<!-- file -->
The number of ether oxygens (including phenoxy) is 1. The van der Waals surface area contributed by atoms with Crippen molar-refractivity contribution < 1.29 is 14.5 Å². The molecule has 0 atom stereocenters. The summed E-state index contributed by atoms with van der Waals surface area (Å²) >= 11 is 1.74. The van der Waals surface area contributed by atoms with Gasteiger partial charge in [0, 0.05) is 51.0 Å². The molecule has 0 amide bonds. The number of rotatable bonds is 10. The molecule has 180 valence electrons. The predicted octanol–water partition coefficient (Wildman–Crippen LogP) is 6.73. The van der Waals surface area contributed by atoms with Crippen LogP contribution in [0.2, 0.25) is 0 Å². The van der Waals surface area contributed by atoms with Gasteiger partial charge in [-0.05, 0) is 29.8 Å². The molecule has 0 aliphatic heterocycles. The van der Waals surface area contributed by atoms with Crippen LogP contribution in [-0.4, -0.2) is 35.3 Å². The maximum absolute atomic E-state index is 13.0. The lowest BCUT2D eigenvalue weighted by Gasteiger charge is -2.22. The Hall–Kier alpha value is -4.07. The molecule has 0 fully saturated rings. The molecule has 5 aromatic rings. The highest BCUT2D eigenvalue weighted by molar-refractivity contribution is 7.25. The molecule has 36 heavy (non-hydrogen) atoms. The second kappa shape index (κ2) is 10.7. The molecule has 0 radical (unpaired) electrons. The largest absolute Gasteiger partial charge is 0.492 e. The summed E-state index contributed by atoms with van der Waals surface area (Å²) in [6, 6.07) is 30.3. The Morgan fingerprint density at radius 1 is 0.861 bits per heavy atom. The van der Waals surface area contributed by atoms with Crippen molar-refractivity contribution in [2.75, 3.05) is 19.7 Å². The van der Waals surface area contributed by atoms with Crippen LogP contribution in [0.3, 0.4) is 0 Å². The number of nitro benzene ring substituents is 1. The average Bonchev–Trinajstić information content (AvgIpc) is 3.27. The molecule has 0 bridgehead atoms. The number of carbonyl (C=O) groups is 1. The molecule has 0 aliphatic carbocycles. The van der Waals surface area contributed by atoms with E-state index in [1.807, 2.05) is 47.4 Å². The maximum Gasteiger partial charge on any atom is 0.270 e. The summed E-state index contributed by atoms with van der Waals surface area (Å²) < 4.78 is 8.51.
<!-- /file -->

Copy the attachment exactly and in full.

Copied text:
The number of ether oxygens (including phenoxy) is 1. The van der Waals surface area contributed by atoms with Crippen molar-refractivity contribution < 1.29 is 14.5 Å². The molecule has 0 atom stereocenters. The summed E-state index contributed by atoms with van der Waals surface area (Å²) >= 11 is 1.74. The van der Waals surface area contributed by atoms with Gasteiger partial charge in [0, 0.05) is 51.0 Å². The molecule has 0 amide bonds. The number of rotatable bonds is 10. The molecule has 180 valence electrons. The predicted octanol–water partition coefficient (Wildman–Crippen LogP) is 6.73. The van der Waals surface area contributed by atoms with Crippen LogP contribution in [0.2, 0.25) is 0 Å². The van der Waals surface area contributed by atoms with Gasteiger partial charge in [-0.05, 0) is 29.8 Å². The molecule has 0 aliphatic heterocycles. The van der Waals surface area contributed by atoms with Crippen LogP contribution in [-0.4, -0.2) is 35.3 Å². The maximum absolute atomic E-state index is 13.0. The lowest BCUT2D eigenvalue weighted by Gasteiger charge is -2.22. The Hall–Kier alpha value is -4.07. The molecule has 0 fully saturated rings. The molecule has 5 aromatic rings. The highest BCUT2D eigenvalue weighted by molar-refractivity contribution is 7.25. The molecule has 36 heavy (non-hydrogen) atoms. The second kappa shape index (κ2) is 10.7. The molecule has 0 radical (unpaired) electrons. The largest absolute Gasteiger partial charge is 0.492 e. The summed E-state index contributed by atoms with van der Waals surface area (Å²) in [6, 6.07) is 30.3. The Morgan fingerprint density at radius 1 is 0.861 bits per heavy atom. The van der Waals surface area contributed by atoms with Crippen molar-refractivity contribution in [2.75, 3.05) is 19.7 Å². The van der Waals surface area contributed by atoms with Crippen LogP contribution in [0.3, 0.4) is 0 Å². The number of nitro benzene ring substituents is 1. The average Bonchev–Trinajstić information content (AvgIpc) is 3.27. The molecule has 0 bridgehead atoms. The number of carbonyl (C=O) groups is 1. The molecule has 0 aliphatic carbocycles. The van der Waals surface area contributed by atoms with E-state index in [1.807, 2.05) is 47.4 Å². The maximum Gasteiger partial charge on any atom is 0.270 e. The summed E-state index contributed by atoms with van der Waals surface area (Å²) < 4.78 is 8.51.